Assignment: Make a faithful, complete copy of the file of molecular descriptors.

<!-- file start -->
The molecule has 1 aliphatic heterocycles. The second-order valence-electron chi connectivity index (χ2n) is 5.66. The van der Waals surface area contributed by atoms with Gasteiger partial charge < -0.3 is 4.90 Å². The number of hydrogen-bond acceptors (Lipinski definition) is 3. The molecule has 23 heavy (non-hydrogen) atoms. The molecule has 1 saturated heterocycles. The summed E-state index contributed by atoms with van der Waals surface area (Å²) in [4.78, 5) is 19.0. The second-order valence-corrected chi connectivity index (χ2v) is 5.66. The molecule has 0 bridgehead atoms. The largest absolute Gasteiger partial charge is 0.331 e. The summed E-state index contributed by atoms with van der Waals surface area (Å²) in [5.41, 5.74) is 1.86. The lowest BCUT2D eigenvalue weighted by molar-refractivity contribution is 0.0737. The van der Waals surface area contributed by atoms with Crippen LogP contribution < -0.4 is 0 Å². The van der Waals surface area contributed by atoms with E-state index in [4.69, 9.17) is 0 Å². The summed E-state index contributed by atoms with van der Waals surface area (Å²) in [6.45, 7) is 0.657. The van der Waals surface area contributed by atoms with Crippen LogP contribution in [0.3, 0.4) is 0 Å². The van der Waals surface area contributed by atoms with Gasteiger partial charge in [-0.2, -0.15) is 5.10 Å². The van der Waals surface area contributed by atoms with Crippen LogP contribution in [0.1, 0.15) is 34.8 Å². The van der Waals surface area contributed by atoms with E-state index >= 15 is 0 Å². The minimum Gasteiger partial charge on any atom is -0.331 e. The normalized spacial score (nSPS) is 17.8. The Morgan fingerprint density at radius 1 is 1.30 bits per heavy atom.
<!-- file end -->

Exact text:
The molecule has 1 aliphatic heterocycles. The second-order valence-electron chi connectivity index (χ2n) is 5.66. The van der Waals surface area contributed by atoms with Gasteiger partial charge < -0.3 is 4.90 Å². The number of hydrogen-bond acceptors (Lipinski definition) is 3. The molecule has 23 heavy (non-hydrogen) atoms. The molecule has 1 saturated heterocycles. The summed E-state index contributed by atoms with van der Waals surface area (Å²) in [4.78, 5) is 19.0. The second-order valence-corrected chi connectivity index (χ2v) is 5.66. The molecule has 0 bridgehead atoms. The largest absolute Gasteiger partial charge is 0.331 e. The summed E-state index contributed by atoms with van der Waals surface area (Å²) in [5.41, 5.74) is 1.86. The lowest BCUT2D eigenvalue weighted by molar-refractivity contribution is 0.0737. The van der Waals surface area contributed by atoms with Crippen LogP contribution < -0.4 is 0 Å². The van der Waals surface area contributed by atoms with E-state index in [4.69, 9.17) is 0 Å². The summed E-state index contributed by atoms with van der Waals surface area (Å²) in [6.45, 7) is 0.657. The van der Waals surface area contributed by atoms with Crippen LogP contribution in [0.3, 0.4) is 0 Å². The van der Waals surface area contributed by atoms with Gasteiger partial charge in [-0.2, -0.15) is 5.10 Å². The van der Waals surface area contributed by atoms with Crippen LogP contribution in [0.1, 0.15) is 34.8 Å². The van der Waals surface area contributed by atoms with E-state index >= 15 is 0 Å². The minimum Gasteiger partial charge on any atom is -0.331 e. The normalized spacial score (nSPS) is 17.8. The Morgan fingerprint density at radius 1 is 1.30 bits per heavy atom.